Synvisc is a clear, injectable fluid used in orthopedics to lessen or eliminate the pain of osteoarthritis in the knees. First approved by the FDA in 1997, the injections are performed in the doctor's office either with or without a local anesthetic and take only a few minutes to administer.
Many orthopedic surgeons use Synvisc to delay knee replacements. When degenerative joint disease (DJD) has reached a moderate to severe level, the patient may be relying on oral pain medications and inactivity to keep pain at bay. With Synvisc, patients can often wean off oral medication and resume an active lifestyle within days. The reason for this is that the injections behave much like the naturally-occurring synovial fluid in the knees by absorbing shock and cushioning the joint.
There is no preparation necessary before receiving injections. Afterwards, patients may experience a flare-up of pain and mild swelling. This normally passes within 48 hours. While routine activities can be resumed immediately, rigorous exercise is discouraged for at least two days. Patients are urged to call their doctor if they develop hives, a rash, or vomiting, as these can be hallmarks of a rare allergic reaction.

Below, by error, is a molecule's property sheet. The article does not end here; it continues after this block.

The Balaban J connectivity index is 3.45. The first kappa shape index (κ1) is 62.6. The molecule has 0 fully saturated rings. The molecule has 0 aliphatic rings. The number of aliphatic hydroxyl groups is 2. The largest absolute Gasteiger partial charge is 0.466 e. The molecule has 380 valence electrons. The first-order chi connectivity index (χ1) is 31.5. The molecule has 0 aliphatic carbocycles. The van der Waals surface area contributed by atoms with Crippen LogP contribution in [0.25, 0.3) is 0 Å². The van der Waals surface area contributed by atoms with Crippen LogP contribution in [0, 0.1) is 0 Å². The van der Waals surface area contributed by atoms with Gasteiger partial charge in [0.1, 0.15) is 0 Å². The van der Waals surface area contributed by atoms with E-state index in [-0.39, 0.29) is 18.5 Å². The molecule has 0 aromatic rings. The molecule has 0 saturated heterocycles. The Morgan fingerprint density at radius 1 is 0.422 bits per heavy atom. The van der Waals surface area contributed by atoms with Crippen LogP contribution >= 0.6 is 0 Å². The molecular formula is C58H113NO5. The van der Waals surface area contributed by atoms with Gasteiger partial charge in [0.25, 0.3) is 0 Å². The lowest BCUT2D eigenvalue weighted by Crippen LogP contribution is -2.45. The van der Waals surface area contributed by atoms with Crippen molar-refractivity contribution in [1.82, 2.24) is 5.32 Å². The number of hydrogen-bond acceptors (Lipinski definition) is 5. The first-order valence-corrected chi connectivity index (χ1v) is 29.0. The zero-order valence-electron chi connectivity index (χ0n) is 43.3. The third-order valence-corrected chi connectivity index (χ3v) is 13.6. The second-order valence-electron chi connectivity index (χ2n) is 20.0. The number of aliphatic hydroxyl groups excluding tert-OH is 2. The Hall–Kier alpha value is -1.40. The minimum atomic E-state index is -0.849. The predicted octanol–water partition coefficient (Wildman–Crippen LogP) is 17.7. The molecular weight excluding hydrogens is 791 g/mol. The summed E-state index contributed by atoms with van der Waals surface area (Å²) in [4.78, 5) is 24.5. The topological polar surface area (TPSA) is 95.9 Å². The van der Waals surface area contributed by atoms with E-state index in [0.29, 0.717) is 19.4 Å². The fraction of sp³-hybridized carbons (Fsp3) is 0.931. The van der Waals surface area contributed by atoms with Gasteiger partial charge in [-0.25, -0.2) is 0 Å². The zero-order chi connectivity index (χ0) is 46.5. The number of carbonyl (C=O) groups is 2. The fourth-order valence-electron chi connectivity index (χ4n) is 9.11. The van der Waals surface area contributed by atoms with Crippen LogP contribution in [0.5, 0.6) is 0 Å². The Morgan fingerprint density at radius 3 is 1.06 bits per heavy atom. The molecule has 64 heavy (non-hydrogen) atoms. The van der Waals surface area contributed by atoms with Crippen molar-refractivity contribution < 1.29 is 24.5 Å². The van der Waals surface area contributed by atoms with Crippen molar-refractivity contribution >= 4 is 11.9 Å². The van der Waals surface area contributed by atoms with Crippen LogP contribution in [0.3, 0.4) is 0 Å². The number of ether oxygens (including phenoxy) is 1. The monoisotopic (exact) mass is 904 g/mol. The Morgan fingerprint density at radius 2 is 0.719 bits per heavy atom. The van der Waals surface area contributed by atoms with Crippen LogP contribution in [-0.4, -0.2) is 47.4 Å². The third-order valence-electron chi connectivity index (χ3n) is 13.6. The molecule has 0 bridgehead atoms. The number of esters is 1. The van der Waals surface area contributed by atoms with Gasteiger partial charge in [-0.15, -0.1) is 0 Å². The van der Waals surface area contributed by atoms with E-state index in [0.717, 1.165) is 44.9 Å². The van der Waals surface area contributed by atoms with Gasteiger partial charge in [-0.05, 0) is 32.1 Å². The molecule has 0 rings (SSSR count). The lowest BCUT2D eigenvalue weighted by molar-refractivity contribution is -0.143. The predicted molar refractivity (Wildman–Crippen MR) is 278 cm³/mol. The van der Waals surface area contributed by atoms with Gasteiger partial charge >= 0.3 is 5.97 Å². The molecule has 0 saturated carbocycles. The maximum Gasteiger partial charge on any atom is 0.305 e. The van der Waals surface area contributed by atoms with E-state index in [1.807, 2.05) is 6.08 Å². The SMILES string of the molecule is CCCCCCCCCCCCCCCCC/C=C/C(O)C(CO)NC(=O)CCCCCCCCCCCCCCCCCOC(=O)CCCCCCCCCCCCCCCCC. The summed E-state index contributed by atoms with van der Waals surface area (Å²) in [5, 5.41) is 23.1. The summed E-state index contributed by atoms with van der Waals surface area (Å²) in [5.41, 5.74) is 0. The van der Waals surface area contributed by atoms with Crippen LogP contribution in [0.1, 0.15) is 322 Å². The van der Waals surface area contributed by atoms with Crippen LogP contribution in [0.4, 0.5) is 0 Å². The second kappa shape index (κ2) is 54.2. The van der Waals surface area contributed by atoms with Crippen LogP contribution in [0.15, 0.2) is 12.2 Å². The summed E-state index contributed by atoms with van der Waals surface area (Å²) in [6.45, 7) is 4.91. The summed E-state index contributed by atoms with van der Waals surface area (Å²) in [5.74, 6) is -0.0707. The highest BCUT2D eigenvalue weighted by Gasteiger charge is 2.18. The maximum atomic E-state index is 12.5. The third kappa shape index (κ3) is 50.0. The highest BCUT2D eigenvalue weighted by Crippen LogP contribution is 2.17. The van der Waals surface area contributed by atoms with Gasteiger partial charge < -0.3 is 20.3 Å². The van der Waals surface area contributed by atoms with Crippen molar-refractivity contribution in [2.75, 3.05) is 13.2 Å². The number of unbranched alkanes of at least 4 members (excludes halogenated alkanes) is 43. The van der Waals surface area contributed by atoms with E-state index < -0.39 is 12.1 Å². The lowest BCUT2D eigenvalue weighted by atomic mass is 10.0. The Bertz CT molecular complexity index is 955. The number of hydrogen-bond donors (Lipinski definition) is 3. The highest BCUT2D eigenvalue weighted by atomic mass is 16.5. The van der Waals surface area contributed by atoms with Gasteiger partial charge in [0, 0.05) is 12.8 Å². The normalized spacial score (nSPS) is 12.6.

Synvisc is given in three injections spaced apart by one week. Most patients experience relief after a few days of their first shot, with increasing relief with each injection. Six months later, the injections can once again be repeated. Because Synvisc is natural, there is no limit to how often the six-month cycles can be repeated. As long as you are receiving pain relief, there is no reason to go without. It is also not necessary to have injections every six months, this time frame is simply the minimum amount of time that must pass between cycles. If you are still pain-free after half a year, you do not need injections again until you feel discomfort returning.
Synvisc is also used in shoulders and ankles by some orthopedists. This is considered an off-label use, and results may or may not be satisfactory.
There are several groups of people who should not accept Synvisc. It is made from natural substances, so those with allergies to birds or bird products, feathers, or eggs should not have these injections. Because it's effects on fetuses and babies is unknown, women who are pregnant, may become pregnant, or are currently breast-feeding should not have Synvisc injections. Any patient with a compromised immune system should weight their options carefully, as any injection comes with a small risk of infection.
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